iron 2 nitride, or ferrous nitride, is a nitride compound containing iron and nitrogen. It is a colorless, odorless, flammable solid and may cause mild explosions in the presence of air or humidity. It is a moderate explosive hazard and should not be used in open containers or near ignition sources.
It is a common additive to diesel fuel to improve its ignition properties. It is also used in colloidal solutions of magnetic iron nitride nanoparticles for the production of ferrofluids.
Nitride is a complex form of nitrogen with oxidation states that range from +2 to +6. The oxidation state of nitride is determined by the number of ions in the formula and its valence.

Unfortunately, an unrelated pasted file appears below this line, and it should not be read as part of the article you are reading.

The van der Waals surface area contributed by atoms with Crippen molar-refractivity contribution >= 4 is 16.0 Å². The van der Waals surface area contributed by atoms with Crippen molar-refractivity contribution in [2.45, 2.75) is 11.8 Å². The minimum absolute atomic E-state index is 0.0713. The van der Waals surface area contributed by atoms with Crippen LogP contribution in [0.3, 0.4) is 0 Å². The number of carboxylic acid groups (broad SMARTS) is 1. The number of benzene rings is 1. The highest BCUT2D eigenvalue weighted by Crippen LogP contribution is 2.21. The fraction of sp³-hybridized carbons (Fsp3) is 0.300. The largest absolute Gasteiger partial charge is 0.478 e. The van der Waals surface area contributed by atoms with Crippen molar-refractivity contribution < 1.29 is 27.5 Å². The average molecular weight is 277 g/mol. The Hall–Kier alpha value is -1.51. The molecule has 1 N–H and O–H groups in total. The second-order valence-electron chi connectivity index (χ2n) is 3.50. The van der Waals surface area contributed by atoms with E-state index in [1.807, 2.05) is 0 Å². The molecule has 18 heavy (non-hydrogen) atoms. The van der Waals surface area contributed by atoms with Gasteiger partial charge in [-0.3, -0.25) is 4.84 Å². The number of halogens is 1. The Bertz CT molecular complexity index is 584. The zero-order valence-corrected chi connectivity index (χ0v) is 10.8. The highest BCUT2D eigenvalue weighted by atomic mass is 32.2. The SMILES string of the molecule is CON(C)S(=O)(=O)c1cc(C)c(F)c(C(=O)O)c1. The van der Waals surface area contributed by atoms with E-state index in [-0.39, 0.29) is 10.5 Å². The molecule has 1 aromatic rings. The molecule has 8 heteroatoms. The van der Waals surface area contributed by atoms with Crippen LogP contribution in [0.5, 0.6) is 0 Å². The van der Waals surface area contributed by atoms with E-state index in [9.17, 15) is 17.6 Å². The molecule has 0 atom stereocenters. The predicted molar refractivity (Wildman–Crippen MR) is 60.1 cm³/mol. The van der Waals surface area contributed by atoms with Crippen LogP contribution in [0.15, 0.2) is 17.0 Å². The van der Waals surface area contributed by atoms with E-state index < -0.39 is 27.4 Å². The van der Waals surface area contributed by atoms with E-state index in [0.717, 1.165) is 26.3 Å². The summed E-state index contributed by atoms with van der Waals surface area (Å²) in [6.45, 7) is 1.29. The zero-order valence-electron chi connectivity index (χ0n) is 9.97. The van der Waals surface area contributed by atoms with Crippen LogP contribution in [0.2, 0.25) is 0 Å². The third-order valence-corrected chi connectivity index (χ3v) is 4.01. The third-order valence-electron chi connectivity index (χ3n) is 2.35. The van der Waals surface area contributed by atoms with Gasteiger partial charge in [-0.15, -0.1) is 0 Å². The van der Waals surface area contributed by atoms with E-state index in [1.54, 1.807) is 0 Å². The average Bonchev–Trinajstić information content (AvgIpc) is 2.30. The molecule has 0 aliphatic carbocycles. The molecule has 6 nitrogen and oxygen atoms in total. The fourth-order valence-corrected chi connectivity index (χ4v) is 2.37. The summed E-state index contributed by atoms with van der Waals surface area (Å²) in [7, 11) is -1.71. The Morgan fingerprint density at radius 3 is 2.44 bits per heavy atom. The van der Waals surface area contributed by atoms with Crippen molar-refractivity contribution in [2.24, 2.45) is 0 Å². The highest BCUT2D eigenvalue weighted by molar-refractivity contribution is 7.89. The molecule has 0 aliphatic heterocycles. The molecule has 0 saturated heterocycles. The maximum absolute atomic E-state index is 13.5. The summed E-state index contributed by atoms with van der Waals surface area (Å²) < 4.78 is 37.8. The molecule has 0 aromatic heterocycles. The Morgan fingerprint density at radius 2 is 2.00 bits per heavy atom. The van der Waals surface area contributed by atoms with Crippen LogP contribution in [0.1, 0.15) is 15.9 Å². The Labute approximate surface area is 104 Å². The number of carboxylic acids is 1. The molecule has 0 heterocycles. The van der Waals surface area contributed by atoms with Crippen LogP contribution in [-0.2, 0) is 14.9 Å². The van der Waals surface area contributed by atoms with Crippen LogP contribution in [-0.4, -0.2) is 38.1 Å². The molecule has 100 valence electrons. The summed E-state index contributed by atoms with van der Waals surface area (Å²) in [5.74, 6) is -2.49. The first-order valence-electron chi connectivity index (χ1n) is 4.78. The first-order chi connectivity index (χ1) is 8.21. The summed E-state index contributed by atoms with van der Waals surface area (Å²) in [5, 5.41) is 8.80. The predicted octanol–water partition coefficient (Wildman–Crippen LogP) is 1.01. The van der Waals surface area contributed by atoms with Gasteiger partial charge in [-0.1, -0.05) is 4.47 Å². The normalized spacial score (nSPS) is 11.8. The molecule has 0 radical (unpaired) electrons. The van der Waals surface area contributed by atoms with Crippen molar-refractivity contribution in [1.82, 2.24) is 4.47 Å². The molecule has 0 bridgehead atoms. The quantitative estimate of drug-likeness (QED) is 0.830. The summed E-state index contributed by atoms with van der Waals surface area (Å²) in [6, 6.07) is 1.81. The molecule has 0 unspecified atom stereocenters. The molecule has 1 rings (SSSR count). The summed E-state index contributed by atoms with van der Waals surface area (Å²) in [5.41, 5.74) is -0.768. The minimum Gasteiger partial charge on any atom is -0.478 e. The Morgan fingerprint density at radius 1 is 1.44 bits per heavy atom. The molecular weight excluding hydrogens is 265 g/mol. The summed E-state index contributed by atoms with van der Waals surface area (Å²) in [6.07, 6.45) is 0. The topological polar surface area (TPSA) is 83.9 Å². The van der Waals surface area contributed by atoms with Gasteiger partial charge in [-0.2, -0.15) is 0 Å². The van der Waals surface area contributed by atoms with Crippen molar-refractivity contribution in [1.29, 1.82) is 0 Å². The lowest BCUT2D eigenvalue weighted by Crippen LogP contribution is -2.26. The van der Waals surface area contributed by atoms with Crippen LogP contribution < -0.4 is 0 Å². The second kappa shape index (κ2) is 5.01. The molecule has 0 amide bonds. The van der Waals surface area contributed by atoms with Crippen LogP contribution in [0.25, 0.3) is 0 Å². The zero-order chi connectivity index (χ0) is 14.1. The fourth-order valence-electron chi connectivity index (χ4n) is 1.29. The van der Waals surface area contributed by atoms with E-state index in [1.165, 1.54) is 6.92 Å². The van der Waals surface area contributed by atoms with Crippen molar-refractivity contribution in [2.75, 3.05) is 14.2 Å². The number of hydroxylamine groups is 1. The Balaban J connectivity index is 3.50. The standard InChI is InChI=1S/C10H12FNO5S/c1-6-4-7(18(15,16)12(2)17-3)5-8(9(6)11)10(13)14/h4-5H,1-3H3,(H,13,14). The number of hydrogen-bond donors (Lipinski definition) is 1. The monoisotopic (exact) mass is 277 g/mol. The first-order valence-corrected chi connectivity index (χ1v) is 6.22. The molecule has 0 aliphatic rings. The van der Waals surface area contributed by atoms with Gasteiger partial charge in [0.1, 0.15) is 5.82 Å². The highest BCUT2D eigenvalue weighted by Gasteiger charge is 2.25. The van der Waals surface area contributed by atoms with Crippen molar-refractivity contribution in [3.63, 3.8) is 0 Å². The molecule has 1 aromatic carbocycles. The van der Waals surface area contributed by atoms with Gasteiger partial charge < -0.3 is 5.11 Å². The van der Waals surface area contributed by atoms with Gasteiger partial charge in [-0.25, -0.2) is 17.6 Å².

It can be made in a variety of ways, the most obvious being by heating spongy iron in dry ammonia. The optimum temperature is about 450deg C.
Another way of preparing nitride is by heating electrolytic iron foil in dry ammonia. This produces a gray powder of density about 6.25, and is soluble in dilute hydrochloric and sulphuric acids.
In a more concentrated solution, the reaction is vigorous at 350deg C. The resulting nitride peels off from the metal in thin flakes.
Nitrogen is a reducing agent and is found in some iron and steel alloys. It is slightly soluble in iron, but only when heated under high pressure and the temperature is above 1200deg C.
The nitride chemistry of nitrogen is the subject of much study. It has been discovered that under special conditions, such as the presence of a certain amount of carbon in the alloy, nitrogen can produce an extremely tough metal which is more resistant to wear and tear than if the element were removed from the alloy. It is this property that gives nitrogen its nickname as the “king of all reducing agents”.